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Memories come flooding back for D-Day veteran Memories come flooding back for D-Day veteran

A LISBURN veteran who was involved in the D Day landings has made an emotional return to Normandy to remember the sacrifice made by so many during the war.

Alfie Allen, who is now 83, joined the Navy when he was just 18.

He had been working in the clerical department of the Great Northern Railway but decided to join the Navy when the Second World War broke out in 1939. Alfie Allen

"My mother and father were both Telegraphists in the Post Office so I decided to join the Navy and do the same job" he recalled.

After his training Alfie served on board a D Class cruiser and fleet arms station in Trinidad before he was promoted and made Petty Officer Telegraphist in 1944.

As Petty Officer Telegraphist, Alfie was in charge of the wireless office on board Coastal Forces Control Frigate, Seymour, a Captain Class Frigate, which escorted troops to Juno Beach on D-Day, 60 years ago on June 6 1944.

"In the wireless station we had to listen in on the German transmissions and send reports back. We had a German-speaking operator on the ship who would listen out on the wave lengths so that we could pinpoint where the German ships were."

The Seymour was built in Boston and was very modern, as Alfie explains: "I had to do a course on the new American equipment on the ship because it was very different from the British equipment. It was very advanced. A Canadian crew sailed it over to Northern Ireland where we took over outside Londonderry and went to Tobermorey, where we took part in exercises and were on anti E boat night patrol."

Alfie's ship saw quite a bit of action in the build up to D-Day and even sank a high speed German EBoat, taking several prisoners who were rescued from the sunken ship. "The German crew said that we saved their lives and one of my shipmates remained in contact with then after the war."

When the planned invasion of Normandy was put into action, the Seymour joined the armada and escorted the troops to Juno beach. The Seymour then remained off the French coast on anti E-Boat patrol in order to guard the beachhead after the invasion.

After the end of the war the Seymour was transferred to the Rosyth local flotilla and even became the floating headquarters ship to Acting Admiral Lord Tennyson off the coast of Norway.

Alfie and the rest of the crew then sailed the Seymour back to Boston Navy Yard where it was returned to the Americans.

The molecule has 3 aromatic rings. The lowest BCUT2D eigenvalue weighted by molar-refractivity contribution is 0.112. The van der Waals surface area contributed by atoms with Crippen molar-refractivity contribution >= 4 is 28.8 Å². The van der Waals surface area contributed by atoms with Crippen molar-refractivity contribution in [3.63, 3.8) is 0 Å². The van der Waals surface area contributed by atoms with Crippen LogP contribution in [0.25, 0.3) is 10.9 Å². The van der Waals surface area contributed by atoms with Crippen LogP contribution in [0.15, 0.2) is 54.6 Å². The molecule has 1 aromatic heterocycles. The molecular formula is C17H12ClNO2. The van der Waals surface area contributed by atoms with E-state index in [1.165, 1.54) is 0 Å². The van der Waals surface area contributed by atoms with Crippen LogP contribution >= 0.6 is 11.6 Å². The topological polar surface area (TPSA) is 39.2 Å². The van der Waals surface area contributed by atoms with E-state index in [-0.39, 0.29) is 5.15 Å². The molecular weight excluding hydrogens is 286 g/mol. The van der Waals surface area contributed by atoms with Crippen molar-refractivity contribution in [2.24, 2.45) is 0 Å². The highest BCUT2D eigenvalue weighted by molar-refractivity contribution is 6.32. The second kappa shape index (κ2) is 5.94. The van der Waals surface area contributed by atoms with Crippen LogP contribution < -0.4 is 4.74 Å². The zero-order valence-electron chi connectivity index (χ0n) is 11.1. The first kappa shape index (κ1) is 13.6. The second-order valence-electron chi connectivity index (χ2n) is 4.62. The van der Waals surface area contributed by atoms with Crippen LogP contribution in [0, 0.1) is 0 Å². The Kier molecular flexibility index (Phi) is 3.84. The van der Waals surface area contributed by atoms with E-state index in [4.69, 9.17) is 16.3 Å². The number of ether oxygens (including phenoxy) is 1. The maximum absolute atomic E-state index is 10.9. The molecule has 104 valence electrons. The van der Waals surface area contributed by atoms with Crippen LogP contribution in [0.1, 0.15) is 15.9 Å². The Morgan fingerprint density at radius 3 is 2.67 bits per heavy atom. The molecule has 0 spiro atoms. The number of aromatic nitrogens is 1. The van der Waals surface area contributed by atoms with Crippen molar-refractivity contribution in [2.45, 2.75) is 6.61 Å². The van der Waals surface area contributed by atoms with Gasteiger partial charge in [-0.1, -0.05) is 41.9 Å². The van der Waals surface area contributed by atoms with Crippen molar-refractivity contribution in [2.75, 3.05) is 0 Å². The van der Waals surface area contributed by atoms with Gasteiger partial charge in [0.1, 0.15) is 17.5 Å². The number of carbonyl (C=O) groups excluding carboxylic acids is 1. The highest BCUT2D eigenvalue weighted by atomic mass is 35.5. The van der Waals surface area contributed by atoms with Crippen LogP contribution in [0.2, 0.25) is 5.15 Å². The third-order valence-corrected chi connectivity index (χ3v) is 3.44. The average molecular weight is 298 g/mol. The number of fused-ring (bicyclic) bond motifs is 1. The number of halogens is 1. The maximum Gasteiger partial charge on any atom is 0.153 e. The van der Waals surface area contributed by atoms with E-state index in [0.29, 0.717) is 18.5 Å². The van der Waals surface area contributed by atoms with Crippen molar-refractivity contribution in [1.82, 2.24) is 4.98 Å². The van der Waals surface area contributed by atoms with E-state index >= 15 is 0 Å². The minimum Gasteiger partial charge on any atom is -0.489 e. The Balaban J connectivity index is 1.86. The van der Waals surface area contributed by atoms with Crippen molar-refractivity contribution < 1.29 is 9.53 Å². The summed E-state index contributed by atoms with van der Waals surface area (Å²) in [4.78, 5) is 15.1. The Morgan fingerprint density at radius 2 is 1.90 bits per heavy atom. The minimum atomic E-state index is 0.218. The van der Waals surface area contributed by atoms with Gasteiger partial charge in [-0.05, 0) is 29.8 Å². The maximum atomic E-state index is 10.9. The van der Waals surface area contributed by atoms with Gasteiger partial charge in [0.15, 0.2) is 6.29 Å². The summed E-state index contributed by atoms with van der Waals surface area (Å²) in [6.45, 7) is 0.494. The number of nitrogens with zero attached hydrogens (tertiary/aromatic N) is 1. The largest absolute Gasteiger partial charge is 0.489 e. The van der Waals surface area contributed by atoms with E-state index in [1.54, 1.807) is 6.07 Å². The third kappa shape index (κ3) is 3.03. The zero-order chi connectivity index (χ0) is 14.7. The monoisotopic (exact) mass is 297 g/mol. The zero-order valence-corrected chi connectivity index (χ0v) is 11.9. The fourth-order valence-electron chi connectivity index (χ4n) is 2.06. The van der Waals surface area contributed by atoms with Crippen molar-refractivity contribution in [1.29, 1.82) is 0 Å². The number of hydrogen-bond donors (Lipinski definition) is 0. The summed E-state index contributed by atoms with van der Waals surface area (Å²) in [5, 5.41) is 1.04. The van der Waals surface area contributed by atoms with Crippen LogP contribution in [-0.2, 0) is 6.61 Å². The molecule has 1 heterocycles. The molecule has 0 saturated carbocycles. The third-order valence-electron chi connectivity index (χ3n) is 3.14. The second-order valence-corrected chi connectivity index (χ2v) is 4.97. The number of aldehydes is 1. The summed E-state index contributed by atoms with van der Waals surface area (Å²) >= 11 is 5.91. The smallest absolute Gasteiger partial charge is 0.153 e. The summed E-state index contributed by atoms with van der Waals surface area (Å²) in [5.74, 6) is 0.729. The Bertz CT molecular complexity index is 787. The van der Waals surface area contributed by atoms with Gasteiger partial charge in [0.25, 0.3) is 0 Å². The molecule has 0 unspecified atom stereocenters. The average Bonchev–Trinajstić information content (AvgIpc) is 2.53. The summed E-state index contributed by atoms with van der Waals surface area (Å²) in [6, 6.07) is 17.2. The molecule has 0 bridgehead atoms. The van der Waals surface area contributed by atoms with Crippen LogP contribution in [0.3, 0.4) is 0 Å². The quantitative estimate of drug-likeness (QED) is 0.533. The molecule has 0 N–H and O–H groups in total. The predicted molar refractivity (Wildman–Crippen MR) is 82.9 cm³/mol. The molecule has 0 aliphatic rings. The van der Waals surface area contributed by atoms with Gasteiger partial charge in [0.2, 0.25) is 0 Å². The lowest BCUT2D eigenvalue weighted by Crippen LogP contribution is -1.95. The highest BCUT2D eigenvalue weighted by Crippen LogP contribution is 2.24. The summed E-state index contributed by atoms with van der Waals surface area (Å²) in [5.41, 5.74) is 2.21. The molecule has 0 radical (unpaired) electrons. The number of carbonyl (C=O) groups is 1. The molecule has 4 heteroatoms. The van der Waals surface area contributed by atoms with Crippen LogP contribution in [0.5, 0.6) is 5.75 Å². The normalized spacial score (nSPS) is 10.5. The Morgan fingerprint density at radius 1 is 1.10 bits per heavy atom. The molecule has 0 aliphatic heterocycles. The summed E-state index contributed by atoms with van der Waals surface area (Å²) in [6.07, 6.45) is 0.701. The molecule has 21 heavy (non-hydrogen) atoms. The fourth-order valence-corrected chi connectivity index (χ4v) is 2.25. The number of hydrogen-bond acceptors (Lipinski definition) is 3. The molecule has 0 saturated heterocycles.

Alfie was recognised at the end of the war for his part in the Allied effort, receiving a mention in the Dispatches.

When the details of the 60th anniversary commemorations were announced, he .vas determined to return to France to mark the momentous occasion.

Through the lottery funded scheme, 'Heroes Return, Alfie applied for a grant to help pay for his poignant journey to the commemoration service.

Together with his nephew, who Alfie acted as his carer because Alfie is registered as blind, he boarded MV Van Gogh on Friday June 4 and sailed back to the coast of France, 60 years after his ship escorted the allied troops during Operation Overlord.

Alfie, together with over 250 other veterans, boarded the ship in Portsmouth where it joined up with the eight strong armada to sail to France. Whilst on board the veterans took part in a memorial service and witnessed a fly past by the only remaining British Lancaster bomber and two Spitfires, which dropped one million paper poppies over the bow of the ship as a mark of respect and remembrance.

On the third day, the veterans disembarked at Quisterham in France, boarding a coach which took them to the Commonwealth War Graves Cemetery for the official commemoration service.

At the commemoration service at the Commonwealth War Graves Cemetery in Bayeux Alfie joined thousands of fellow servicemen and dignitaries, including the Queen, President George Bush and Prime Minister Tony Blair to recall one of ' the most historic events in modern history.

"It a very emotional experience, particularly at the cemetery and a very poignant service," Alfie said.

"The cemetery at Bayeux has thousands of graves that are all beautifully kept. It was very emotional but it was good to go back and I was glad that I was there. It was a big undertaking for me to go back but it was important to go and pay my respects."